For the rest, machine 1b is substantially similar to machine 1a already described.

FIG. 3 shows a corrugating belt 10 which may be used as upper corrugating belt 10a and/or as lower corrugating belt 10b in machines 1a, 1b (and, clearly, in any other corrugating machine for manufacturing corrugated cardboard).

Corrugating belt 10 is extended along a longitudinal axis X and comprises a gas-permeable substrate 21 delimited by a service surface 22 and by a working surface 23, opposite to one another and defining in use (that is when corrugating belt 10 is closed in a loop and installed in a corrugating machine) inner face 14 and, respectively, outer face 15 of corrugating belt 10.

Substrate 21 is a substrate of a known type, for example a fabric or felt substrate, a non-woven fabric substrate, or a multispiral mat.

Working surface 23, facing in use cardboard 4, presents feeding zones 25, which have a polymeric material coating 26 adapted to increase the friction coefficient between working surface 23 and cardboard 4, alternated with transpiration zones 27, in which working surface 23 is not coated with polymeric material and corrugating belt 10 is gas-permeable.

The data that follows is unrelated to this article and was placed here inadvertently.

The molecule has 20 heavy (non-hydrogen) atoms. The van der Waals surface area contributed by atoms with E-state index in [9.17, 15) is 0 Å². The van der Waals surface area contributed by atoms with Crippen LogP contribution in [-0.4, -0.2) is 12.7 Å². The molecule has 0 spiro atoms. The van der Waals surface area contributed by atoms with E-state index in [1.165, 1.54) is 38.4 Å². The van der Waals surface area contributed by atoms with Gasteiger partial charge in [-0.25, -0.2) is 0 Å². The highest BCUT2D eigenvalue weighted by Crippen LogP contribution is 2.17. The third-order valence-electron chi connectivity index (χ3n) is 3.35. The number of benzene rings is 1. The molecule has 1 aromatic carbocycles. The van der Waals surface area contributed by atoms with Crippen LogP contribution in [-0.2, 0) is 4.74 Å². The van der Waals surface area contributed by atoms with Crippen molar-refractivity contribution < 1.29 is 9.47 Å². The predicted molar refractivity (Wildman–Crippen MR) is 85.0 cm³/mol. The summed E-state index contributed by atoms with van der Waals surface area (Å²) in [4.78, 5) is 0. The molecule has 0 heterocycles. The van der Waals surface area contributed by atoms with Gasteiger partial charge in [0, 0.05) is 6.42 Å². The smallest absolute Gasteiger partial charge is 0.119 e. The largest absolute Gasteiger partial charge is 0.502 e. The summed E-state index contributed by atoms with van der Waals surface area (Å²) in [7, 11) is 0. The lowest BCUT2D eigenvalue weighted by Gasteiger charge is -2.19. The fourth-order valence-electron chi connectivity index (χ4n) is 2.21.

Working surface 23 is provided with a coating layer 28 of polymeric material spread on working surface 23 and extending only partially to cover working surface 23; coating layer 28 is arranged only on feeding zones 26, and leaves uncoated zones of working surface 23 that define transpiration zones 27.

The polymeric material with which coating layer 28 is made is any polymeric material suitable for increasing the friction coefficient of working surface 23 with cardboard 4, for example a polyurethane based polymeric material, a silicon material or any other high friction coefficient material.

Service surface 22 is not coated with polymeric material and is therefore gas-permeable.

Feeding zones 25 may be variably arranged and differently extended on working surface 23, having different dimensions and shapes.

Generally, feeding zones 25 extend to cover at least 10% of working surface 23 and preferably cover from about 15 to about 80% of working surface 23; more preferably, feeding zones 25 cover from about 30 to about 50% of working surface 23.